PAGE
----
The Ig Nobel Prize: making people laugh and think


The Ig Nobel prize shows us that science can be engaging, funny and important too. Sean McKernan gives us a closer look.

If asked how to end war most people would recommend banning weapons. But a group in Ohio came up with an altogether different strategy. They planned to make a weapon that would make enemy troops uncontrollably attracted to each other. They took the term ‘make love, not war’ literally, and for doing so they won the 2007 Ig Nobel prize for peace.

The Ig Nobel prize is a parody of the Nobel Prize given out each year for ten achievements of scientific research that have a humorous side. The ten awards given out are the same as the Nobel Prizes: including Chemistry, Physics, Medicine/Physiology, Economics and Peace and Literature.

The award was created in 1991 by the journal Annals of Improbable Research, to showcase the world’s most ridiculous, funny research. The Ig Nobel prize has the aim of “first making people laugh, and then making them think”. The latest ceremony took place at Harvard University, Massachusetts at the beginning of this month.

This year, award-winning research included a study proving fleas can jump higher on dogs than cats, the discovery that Coca-Cola is an effective spermicide and the discovery that exotic dancers earn more when at the peak of their fertility. There was also an experiment in which mould navigated its way around a maze.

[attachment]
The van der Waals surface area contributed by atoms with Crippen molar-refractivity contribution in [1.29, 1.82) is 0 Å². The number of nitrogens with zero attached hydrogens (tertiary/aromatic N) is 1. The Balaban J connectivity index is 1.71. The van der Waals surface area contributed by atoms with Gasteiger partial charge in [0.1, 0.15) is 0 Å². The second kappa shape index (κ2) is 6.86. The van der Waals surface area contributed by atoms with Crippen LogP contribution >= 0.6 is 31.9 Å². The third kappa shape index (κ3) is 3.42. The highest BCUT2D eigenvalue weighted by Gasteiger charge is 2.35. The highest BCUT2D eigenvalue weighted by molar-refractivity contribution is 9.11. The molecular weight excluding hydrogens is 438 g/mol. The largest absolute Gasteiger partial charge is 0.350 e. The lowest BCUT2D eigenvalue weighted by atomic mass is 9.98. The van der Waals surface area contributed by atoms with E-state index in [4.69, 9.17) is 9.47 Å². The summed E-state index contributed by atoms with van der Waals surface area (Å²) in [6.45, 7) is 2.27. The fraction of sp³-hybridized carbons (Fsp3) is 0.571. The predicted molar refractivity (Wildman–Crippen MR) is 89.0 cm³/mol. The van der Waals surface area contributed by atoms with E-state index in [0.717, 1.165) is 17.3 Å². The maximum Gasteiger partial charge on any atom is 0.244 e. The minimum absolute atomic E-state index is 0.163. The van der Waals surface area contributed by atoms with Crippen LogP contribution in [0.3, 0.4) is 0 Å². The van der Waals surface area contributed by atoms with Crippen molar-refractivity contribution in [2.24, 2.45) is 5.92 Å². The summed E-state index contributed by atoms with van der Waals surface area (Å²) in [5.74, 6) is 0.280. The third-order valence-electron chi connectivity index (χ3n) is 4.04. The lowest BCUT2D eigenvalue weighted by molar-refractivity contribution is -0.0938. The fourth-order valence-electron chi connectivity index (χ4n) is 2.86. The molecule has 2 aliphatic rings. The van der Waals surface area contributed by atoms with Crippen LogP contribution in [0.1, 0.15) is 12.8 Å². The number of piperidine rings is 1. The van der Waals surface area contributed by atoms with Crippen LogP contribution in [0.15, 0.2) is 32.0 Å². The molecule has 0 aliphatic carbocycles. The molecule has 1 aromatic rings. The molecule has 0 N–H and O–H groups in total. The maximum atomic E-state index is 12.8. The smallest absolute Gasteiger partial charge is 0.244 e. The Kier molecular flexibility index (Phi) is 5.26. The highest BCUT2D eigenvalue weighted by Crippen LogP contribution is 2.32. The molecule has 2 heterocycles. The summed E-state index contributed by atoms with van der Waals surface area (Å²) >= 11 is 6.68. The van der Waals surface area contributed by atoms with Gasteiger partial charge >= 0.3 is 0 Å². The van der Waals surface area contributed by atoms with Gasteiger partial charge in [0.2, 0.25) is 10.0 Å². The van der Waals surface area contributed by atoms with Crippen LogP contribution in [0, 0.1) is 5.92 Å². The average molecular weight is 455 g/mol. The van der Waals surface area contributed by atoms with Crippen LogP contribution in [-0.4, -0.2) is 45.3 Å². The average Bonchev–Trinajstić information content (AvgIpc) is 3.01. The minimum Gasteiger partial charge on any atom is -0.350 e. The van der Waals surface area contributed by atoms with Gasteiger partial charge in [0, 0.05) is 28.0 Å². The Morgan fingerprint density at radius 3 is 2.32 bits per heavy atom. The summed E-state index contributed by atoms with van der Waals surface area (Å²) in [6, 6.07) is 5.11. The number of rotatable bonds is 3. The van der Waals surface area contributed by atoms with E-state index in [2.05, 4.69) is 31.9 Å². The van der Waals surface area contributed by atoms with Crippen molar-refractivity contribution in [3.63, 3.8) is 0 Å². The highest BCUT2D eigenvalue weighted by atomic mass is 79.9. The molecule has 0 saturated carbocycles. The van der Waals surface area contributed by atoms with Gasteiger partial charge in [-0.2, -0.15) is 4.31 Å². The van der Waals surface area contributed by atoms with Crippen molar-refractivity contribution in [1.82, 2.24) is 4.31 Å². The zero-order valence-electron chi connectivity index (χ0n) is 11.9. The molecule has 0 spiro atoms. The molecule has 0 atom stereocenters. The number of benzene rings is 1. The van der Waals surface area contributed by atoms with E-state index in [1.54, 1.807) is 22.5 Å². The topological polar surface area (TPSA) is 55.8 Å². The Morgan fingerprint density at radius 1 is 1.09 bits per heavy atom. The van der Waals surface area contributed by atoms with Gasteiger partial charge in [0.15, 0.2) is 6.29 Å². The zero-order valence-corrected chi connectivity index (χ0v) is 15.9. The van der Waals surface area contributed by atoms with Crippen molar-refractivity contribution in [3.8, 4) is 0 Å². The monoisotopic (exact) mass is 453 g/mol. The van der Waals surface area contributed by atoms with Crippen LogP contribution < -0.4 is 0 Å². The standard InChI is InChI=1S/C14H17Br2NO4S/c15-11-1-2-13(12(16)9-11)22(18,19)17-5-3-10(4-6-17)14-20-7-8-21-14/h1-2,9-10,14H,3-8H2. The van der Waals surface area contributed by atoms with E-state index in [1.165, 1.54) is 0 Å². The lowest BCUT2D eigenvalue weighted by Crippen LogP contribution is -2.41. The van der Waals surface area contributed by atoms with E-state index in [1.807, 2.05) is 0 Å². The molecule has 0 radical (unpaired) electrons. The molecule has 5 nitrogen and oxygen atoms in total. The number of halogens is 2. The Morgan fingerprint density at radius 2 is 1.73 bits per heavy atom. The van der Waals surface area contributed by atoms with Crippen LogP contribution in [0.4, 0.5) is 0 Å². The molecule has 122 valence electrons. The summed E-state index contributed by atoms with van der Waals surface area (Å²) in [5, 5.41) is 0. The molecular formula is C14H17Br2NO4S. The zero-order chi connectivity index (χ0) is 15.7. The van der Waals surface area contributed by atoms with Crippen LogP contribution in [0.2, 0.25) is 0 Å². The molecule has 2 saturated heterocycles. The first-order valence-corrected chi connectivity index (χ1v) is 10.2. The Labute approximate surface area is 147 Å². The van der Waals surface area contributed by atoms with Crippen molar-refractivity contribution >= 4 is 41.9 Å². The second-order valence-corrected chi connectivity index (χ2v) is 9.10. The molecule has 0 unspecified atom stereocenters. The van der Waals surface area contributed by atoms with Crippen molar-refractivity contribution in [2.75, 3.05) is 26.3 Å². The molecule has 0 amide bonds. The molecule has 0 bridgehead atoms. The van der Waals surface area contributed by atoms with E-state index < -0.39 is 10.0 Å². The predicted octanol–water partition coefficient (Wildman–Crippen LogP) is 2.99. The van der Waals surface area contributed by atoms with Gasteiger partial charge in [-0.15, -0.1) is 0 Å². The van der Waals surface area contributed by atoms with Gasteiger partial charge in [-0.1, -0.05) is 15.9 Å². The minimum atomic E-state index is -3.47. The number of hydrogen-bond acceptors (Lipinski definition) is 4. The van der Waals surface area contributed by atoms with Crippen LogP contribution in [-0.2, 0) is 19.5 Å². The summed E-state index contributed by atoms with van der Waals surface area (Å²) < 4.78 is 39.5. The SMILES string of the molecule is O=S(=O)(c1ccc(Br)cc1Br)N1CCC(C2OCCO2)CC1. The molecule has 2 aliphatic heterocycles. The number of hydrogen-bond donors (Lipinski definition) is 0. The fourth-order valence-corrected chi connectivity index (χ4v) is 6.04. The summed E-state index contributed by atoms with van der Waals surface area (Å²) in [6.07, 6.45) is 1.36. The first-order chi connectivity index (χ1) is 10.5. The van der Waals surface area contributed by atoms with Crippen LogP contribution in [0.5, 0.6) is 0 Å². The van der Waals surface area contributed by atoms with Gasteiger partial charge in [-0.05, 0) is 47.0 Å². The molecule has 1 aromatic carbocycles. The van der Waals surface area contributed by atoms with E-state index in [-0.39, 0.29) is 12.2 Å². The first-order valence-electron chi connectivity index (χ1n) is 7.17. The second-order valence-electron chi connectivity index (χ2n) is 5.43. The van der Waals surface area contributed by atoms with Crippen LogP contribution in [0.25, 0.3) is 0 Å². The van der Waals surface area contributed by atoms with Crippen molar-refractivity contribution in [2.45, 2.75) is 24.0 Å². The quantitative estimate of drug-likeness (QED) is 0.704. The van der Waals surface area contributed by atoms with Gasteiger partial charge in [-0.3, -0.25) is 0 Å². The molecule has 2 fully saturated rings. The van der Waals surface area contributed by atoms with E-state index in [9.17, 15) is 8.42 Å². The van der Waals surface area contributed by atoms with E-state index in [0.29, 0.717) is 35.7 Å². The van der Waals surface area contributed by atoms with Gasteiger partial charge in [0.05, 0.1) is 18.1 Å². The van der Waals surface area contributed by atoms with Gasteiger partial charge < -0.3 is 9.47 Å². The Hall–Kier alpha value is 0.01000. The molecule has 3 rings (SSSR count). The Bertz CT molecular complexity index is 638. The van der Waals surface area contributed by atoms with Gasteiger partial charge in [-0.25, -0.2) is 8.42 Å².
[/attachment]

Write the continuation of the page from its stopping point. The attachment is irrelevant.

Award-winning research included the discovery that Coca-Cola is an effective spermicide and the discovery that exotic dancers earn more when at the peak of their fertility

In 2007, the Peace award was given to the Air Force Wright laboratory, Ohio for pioneering research on a chemical weapon that would cause homosexual behaviour in enemy troops. In 1993 it was cynically awarded to Pepsi Cola after they bungled a competition. After sponsoring a contest to create a millionaire, they subsequently announced the wrong winning numbers, creating a riot of 800,000 expectant winners.

This is entertaining and provocative, but how does any of this research affect us? Well, this year’s nutrition award was given for showing that food’s taste is affected by its sound. For example if a crisp is crunchy it apparently tastes better!

In fizzy drinks, the louder the bubbles pop the more sugary the taste – perhaps allowing sugar to be removed and aiding the fight against obesity. This research also helps the elderly, as the ability to taste decreases with age. The Fat Duck restaurant in Bray, England used this science to enhance the taste of its seafood with background music that plays seaside sounds – hence winning a Michelin Star. Maybe fast food would taste better if served with the sound of Abrakebabra on a Friday night!

Another piece of research was awarded in the 2006 category of Medicine entitled ‘Termination of Intractable Hiccups with Digital Rectal Massage’. Personally, I’d prefer the hiccups. The 2006 Acoustics winner rewarded a set of experiments aimed at finding out why people dislike the sound of fingernails scraping against chalkboards.

The Ig Nobel prize aims to highlight the fact that science isn’t entirely about awards, furtherand can be fun while improving people’s lives at the same time. Just because a piece of research doesn’t win the Nobel Prize doesn’t mean it can’t win the Ig Nobel Prize!